source : www.espn.com.au
Andreas LopezESPN5 minutes reading
PHOENIX — Keldon Johnson of the San Antonio Spurs knew he had to make a move.
After a Victor Wembanyama putback dunk cut the Phoenix Suns’ lead to just one point with 6.8 seconds left Tuesday night, Suns guard Josh Okogie passed the ball to Kevin Durant as Johnson shot out of bounds in an attempt to make the ball.
Spurs guard Tre Jones prevented Durant from advancing as Durant held the ball waiting for a San Antonio foul. Johnson came back into the game, took the ball away from Durant and drove the basket to lay the ball in with 1.2 to go, giving the Spurs a one-point lead.
Durant couldn’t get a good look on the ensuing possession and the Spurs completed a 20-point comeback and walked away with a 115-114 victory.
“I saw Tre had him in the corner, and I thought, let’s make a play,” Johnson said. “The worst that could happen was they called the foul and took free throws. But we had to make something happen. Time was running out. So my mentality was just play ball and then just try to finish. “
The Suns didn’t see the finish the same way.
“Yes, they fouled him. The officials didn’t call it,” Suns coach Frank Vogel told reporters after the game. “They hit him on the arm before the ball was ripped out of his hands, no penalty. But in a situation like that, we try to get the ball in to our 90% free throw shooter. And we did that. But That didn’t happen.” It doesn’t work.”
Vogel said the team did not use the timeout because Okogie’s inbound pass to Durant was a “safe only” inbound play. Okogie was only allowed to send the ball to Durant if he could get it there safely, which Durant did before Johnson stole.
When Vogel was told he had made a mistake, Durant said he still had to “hold on to the ball.”
“I expect them to fall into the trap,” Durant said, “but that’s out of my control. I’m trying to fix the game, but it happened so fast. I should have held on to it.’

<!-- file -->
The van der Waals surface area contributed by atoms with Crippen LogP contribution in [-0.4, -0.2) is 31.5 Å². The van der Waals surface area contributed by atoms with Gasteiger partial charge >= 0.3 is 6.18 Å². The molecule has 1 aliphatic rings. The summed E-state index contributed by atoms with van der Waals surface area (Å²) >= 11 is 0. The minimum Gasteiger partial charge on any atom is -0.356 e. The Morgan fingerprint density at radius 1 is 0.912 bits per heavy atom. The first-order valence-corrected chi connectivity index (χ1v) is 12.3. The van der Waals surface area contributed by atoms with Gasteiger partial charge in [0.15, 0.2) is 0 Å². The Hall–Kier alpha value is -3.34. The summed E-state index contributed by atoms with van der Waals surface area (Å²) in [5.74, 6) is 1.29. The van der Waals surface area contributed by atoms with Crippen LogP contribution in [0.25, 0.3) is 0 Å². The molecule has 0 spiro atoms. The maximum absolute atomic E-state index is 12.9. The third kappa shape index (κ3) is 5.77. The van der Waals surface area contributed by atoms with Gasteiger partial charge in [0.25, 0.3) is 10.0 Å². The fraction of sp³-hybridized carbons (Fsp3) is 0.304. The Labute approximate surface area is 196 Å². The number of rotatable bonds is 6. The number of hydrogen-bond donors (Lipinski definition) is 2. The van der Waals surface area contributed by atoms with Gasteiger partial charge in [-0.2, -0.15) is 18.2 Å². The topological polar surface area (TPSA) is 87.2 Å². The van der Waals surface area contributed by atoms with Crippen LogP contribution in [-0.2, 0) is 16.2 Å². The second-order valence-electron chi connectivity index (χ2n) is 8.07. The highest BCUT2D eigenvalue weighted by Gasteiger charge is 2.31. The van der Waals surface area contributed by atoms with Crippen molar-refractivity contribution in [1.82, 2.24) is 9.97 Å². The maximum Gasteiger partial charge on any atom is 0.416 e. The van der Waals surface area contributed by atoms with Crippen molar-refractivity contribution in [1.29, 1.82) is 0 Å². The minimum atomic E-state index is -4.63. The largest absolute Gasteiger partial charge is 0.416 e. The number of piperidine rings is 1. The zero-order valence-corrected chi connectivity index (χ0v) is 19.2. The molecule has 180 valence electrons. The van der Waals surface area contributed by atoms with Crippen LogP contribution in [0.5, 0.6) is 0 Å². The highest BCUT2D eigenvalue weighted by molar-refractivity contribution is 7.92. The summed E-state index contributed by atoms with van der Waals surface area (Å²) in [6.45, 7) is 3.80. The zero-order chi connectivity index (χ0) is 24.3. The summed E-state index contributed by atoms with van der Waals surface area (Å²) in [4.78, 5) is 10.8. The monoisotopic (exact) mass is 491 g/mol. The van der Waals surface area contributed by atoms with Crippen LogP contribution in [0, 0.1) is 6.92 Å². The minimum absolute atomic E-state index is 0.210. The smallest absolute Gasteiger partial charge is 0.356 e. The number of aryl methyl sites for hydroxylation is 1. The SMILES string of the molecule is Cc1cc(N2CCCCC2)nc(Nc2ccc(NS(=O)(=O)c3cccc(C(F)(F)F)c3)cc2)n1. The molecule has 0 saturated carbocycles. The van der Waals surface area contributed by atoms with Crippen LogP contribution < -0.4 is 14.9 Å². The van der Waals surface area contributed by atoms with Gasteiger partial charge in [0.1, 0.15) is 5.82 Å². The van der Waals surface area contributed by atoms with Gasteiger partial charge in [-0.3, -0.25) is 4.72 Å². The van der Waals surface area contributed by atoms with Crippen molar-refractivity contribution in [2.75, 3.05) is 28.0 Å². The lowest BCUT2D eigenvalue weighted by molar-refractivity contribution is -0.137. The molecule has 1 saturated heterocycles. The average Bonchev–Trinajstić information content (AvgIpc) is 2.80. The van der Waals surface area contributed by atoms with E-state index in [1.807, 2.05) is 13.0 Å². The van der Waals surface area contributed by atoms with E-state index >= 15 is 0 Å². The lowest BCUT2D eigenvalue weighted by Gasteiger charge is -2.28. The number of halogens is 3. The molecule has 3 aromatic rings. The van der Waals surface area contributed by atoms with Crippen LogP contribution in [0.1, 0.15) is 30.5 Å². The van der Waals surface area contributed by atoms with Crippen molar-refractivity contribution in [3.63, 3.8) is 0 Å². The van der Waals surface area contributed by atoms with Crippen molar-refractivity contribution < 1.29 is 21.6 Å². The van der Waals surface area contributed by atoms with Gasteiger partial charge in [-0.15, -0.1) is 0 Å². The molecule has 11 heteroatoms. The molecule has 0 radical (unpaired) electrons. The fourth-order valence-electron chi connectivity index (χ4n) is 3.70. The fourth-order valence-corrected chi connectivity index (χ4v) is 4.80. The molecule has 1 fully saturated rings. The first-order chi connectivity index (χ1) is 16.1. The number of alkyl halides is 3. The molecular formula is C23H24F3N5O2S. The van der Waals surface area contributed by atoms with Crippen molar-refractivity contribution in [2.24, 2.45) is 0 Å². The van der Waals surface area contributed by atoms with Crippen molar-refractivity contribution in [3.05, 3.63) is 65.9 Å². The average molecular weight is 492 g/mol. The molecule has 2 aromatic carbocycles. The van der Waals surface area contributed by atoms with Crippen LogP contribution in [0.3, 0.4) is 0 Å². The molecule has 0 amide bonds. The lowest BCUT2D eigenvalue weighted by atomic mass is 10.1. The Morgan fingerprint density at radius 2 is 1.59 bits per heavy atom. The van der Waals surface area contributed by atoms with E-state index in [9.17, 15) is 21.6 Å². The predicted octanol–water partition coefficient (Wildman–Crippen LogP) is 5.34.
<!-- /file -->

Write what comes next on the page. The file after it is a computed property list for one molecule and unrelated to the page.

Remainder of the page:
Wembanyama, Johnson and Devin Vassell combined to score 25 points in the fourth quarter. It was Vassell’s long three-point attempt to equalize that led to Wembanyama’s pullback late on.
Vassell described the win, which came one game after the Spurs lost 40 at the LA Clippers on Sunday, as “huge.”
“It shows how much we fought all game,” Vassell said. “It wasn’t pretty; obviously at one point we were down 20, and we’re a young group. But we’re fighting and we’re hungry.”
Phoenix led by as many as 20 points in the third quarter, taking a 76-56 lead on an Eric Gordon 3-pointer. The Suns also led by 10 with 5:25 left in the game before the Spurs ended on an 18-7 run to seal the victory.
Vassell credited Johnson, who finished with a game-high 27 points, for energizing San Antonio and not letting the game turn into a repeat of Sunday’s performance.
“We weren’t going, and he just got us going,” Vassell said. “He brought the energy we needed. KJ, sometimes I feel like he’s lost. People don’t talk about him. I mean, Keldon Johnson, he’s a beast, and he really got us going in the second half.” “
Tuesday’s win was Gregg Popovich’s 1,652nd combined regular-season and playoff win as Spurs coach. According to research by the Elias Sports Bureau, it was the first time in Popovich’s career as a head coach that his team trailed by three points in the final ten seconds of the fourth quarter and won the game in regulation.
The match also marked the first match between Wembanyama and Durant.
Durant beat Wembanyama a few times, including one play late in the first quarter when the rookie was guarding the veteran. As the buzz grew among the crowd at Footprint Center, Durant drove to his right, stopped and hit a faded jumper over Wembanyama’s outstretched arms for a bucket to end the frame.
Durant, who finished with 26 points, called Wembanyama a “unique player.”
“He’s going to be a force in this league for a long time,” Durant said. “Once he gets experience, he will get even better.”
Wembanyama had 18 points, eight rebounds and four blocks for San Antonio. He said Durant is “special” as a player and has a lot he can take away from him.
“I’ve learned that I haven’t mastered the game nearly as well as him because I tried to do things like him, but I think maybe I’m not patient enough,” Wembanyama said. “I think I want to go too fast, but he goes his own pace and goes to his places. I think I have to do that, not copy that, but be inspired by that.”
source : www.espn.com.au